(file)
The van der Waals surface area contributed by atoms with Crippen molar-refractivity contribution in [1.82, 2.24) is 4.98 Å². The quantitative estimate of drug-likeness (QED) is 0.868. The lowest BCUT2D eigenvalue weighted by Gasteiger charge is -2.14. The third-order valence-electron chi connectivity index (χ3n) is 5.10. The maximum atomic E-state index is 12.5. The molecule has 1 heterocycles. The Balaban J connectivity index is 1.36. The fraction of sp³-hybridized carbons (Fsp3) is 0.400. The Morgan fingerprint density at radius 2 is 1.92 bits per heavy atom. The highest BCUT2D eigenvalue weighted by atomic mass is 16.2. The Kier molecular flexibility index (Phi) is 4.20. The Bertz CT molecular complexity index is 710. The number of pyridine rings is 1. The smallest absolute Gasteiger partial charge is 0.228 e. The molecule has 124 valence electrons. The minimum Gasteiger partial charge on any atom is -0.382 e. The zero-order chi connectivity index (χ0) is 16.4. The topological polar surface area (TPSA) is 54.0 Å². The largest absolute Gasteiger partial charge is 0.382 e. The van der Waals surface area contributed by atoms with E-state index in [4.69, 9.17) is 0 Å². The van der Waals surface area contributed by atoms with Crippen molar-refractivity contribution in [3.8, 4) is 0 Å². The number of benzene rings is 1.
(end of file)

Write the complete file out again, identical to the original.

The van der Waals surface area contributed by atoms with Crippen molar-refractivity contribution in [1.82, 2.24) is 4.98 Å². The quantitative estimate of drug-likeness (QED) is 0.868. The lowest BCUT2D eigenvalue weighted by Gasteiger charge is -2.14. The third-order valence-electron chi connectivity index (χ3n) is 5.10. The maximum atomic E-state index is 12.5. The molecule has 1 heterocycles. The Balaban J connectivity index is 1.36. The fraction of sp³-hybridized carbons (Fsp3) is 0.400. The Morgan fingerprint density at radius 2 is 1.92 bits per heavy atom. The highest BCUT2D eigenvalue weighted by atomic mass is 16.2. The Kier molecular flexibility index (Phi) is 4.20. The Bertz CT molecular complexity index is 710. The number of pyridine rings is 1. The smallest absolute Gasteiger partial charge is 0.228 e. The molecule has 124 valence electrons. The minimum Gasteiger partial charge on any atom is -0.382 e. The zero-order chi connectivity index (χ0) is 16.4. The topological polar surface area (TPSA) is 54.0 Å². The largest absolute Gasteiger partial charge is 0.382 e. The van der Waals surface area contributed by atoms with E-state index in [4.69, 9.17) is 0 Å². The van der Waals surface area contributed by atoms with Crippen molar-refractivity contribution in [3.8, 4) is 0 Å². The number of benzene rings is 1.